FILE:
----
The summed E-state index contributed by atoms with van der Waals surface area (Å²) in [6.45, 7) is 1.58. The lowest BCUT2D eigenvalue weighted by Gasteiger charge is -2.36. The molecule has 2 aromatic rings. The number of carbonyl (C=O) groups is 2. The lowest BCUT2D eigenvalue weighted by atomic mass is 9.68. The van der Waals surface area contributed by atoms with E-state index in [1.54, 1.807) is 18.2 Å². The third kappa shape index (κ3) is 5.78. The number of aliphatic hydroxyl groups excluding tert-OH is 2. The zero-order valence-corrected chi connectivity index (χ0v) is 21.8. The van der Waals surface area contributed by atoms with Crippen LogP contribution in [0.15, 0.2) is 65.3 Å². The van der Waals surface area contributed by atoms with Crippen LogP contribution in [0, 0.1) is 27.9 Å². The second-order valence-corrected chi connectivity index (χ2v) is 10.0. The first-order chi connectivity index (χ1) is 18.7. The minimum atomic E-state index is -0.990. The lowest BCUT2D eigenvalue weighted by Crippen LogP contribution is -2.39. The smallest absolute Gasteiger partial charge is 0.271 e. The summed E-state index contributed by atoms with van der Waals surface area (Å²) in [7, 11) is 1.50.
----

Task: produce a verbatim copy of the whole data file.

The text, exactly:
The summed E-state index contributed by atoms with van der Waals surface area (Å²) in [6.45, 7) is 1.58. The lowest BCUT2D eigenvalue weighted by Gasteiger charge is -2.36. The molecule has 2 aromatic rings. The number of carbonyl (C=O) groups is 2. The lowest BCUT2D eigenvalue weighted by atomic mass is 9.68. The van der Waals surface area contributed by atoms with E-state index in [1.54, 1.807) is 18.2 Å². The third kappa shape index (κ3) is 5.78. The number of aliphatic hydroxyl groups excluding tert-OH is 2. The zero-order valence-corrected chi connectivity index (χ0v) is 21.8. The van der Waals surface area contributed by atoms with Crippen LogP contribution in [0.15, 0.2) is 65.3 Å². The van der Waals surface area contributed by atoms with Crippen LogP contribution in [0, 0.1) is 27.9 Å². The second-order valence-corrected chi connectivity index (χ2v) is 10.0. The first-order chi connectivity index (χ1) is 18.7. The minimum atomic E-state index is -0.990. The lowest BCUT2D eigenvalue weighted by Crippen LogP contribution is -2.39. The smallest absolute Gasteiger partial charge is 0.271 e. The summed E-state index contributed by atoms with van der Waals surface area (Å²) in [7, 11) is 1.50.